Handbook on Human Rights in China
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Handbook on Human Rights in China

Edited by Sarah Biddulph and Joshua Rosenzweig

This Handbook gives a wide-ranging account of the theory and practice of human rights in China, viewed against international standards, and China’s international engagements around human rights. The Handbook is organised into the following sections: contested meanings; international dimensions; economic and social rights; civil and political rights; rights in/action and access to justice; political dimensions of human rights in Greater China; and new frontiers.
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Chapter 16: Freedom of religion and belief

Sarah Cook

Abstract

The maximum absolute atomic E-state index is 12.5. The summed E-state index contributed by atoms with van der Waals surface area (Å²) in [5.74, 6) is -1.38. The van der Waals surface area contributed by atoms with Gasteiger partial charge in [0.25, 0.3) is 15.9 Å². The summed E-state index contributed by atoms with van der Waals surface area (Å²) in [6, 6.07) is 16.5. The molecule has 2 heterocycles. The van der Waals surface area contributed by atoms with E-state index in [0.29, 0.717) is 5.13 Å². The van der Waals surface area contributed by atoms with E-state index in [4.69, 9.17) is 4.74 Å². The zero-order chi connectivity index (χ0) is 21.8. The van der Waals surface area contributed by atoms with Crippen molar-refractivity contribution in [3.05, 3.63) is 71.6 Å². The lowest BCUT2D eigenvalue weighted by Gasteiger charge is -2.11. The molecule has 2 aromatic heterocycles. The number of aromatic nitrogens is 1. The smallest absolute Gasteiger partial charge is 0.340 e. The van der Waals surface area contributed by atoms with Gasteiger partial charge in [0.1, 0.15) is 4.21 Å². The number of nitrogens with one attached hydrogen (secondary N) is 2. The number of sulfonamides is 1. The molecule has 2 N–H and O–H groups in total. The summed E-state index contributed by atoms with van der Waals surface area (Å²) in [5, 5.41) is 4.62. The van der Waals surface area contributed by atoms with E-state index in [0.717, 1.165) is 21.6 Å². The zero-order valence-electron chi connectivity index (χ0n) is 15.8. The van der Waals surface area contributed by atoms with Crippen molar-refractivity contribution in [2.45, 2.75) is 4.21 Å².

This chapter takes stock of the practical realities and legal framework surrounding religious freedom and persecution in China under the leadership of Xi Jinping with regard to seven major religious groups—Chinese Buddhism, Taoism, Catholicism, Protestantism, Islam, Tibetan Buddhism and Falun Gong. The author argues that three features of the environment for religious freedom in China are notable in the context of a discussion of human rights. First, there is a large discrepancy between law and practice, including between China’s international human rights commitments and the day-to-day actions of its government. Second, China is home to ongoing and severe violations of internationally-recognized aspects of religious freedom. Third, while some restrictions on freedom of religious practice and belief touch all faiths in China, there is very uneven implementation of government policies across geographic, ethnic and religious lines, resulting in a wide diversity of treatment and experience among believers.

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